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Ownership Structure, Business Links and Perfor-mance of Firms in a Transforming Economy The Case of Hungary

  • Janos Toth Istvan

    ()

    (Institute of Economics, Hungarian Academy of Sciences)

This study concentrates on the analysis of the characteristics of the ownership and business links existing between the enterprises; the effects of business links and financial discipline on the effectiveness and growth capability of enterprises, as well as the changes which have taken place since 1992 in the performance of Hungarian enterprises. The author regard financial discipline (the breach of payment obligations toward the partners or in the delayed payment of taxes) a very important indicator in that how safe the business links of a company can be considered. The results show that the occurrence of liquidity problems in itself has a significant effect on the breach of financial discipline. The absence of firm’s growth increases the chance for breach of financial discipline and the foreign-owned companies are better protected against the looser payment discipline of the partners. The results also confirm the better growth capability of foreign companies. If companies which are related by ownership links also establish business links, then the closer business links make better growth dynamics probable. Companies, which are each others' suppliers within a company group usually, achieve a faster growth than the rest of the companies. The analysis of tax returns shows that we are not talking simply of the temporary good influence of the transition from state-ownership to private ownership but we can emphasize a certain type of private ownership, that is, foreign ownership, which significantly improves the performance of the companies. According to the results, the contributions to the value added do not show a positive effect of privatization. The better performance of privatized (between 1993–1996) companies measured by the value added to employment in 1996 is not the result of privatization, but other technological, organizational influences or business conditions, which were in effect even before privatization.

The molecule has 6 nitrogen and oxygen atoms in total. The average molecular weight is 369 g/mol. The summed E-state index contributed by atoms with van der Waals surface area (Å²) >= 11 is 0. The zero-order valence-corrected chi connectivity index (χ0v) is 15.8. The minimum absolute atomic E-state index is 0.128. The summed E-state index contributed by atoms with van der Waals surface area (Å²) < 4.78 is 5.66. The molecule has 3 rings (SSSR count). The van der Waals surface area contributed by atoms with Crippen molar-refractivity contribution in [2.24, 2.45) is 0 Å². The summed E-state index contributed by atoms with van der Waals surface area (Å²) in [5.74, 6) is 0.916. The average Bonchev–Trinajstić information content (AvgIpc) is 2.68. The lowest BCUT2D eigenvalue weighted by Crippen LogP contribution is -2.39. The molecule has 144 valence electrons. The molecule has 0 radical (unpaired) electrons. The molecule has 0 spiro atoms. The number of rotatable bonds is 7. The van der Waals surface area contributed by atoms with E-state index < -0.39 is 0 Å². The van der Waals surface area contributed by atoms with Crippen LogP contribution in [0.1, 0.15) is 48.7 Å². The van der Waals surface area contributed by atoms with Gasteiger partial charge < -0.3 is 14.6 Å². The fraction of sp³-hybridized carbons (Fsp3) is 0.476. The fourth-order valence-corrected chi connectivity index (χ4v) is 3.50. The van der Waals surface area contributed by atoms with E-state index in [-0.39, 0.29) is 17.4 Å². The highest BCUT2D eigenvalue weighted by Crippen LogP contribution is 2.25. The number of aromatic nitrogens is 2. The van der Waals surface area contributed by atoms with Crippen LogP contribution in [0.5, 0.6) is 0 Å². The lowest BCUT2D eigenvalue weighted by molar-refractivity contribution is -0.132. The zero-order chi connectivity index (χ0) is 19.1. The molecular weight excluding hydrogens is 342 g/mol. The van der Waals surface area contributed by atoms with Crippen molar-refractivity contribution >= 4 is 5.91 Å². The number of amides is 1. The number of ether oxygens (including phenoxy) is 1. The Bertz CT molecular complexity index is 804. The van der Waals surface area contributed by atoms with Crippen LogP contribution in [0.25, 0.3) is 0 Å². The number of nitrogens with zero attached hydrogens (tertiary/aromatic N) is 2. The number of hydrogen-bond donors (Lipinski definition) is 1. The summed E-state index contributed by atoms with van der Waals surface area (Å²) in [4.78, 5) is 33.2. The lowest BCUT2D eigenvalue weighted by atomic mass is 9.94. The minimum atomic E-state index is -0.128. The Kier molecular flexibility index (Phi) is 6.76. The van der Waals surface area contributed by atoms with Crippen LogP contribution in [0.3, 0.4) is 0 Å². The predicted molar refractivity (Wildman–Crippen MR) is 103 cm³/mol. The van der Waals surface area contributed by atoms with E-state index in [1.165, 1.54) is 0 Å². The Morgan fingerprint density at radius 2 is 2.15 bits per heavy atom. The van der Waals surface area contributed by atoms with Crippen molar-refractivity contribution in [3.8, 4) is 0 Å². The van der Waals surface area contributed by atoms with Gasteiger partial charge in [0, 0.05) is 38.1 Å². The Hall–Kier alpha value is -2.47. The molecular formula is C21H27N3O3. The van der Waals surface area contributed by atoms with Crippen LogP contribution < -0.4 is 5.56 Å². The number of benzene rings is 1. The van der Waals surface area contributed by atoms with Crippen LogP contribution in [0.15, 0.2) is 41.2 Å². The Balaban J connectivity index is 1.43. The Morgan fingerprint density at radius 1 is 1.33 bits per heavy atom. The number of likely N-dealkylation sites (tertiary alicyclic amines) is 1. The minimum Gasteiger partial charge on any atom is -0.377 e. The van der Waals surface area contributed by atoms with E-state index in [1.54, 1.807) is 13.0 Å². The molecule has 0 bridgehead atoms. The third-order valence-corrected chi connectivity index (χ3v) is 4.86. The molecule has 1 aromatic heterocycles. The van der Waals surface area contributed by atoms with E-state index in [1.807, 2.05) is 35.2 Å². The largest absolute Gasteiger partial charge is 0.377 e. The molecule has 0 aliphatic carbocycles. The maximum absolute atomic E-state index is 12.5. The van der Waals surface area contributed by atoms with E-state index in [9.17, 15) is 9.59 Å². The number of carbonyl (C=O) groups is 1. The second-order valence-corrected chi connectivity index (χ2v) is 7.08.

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Paper provided by Institute of Economics, Centre for Economic and Regional Studies, Hungarian Academy of Sciences in its series IEHAS Discussion Papers with number 9903.

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Length: 82 pages
Date of creation: 1999
Date of revision:
Handle: RePEc:has:discpr:9903
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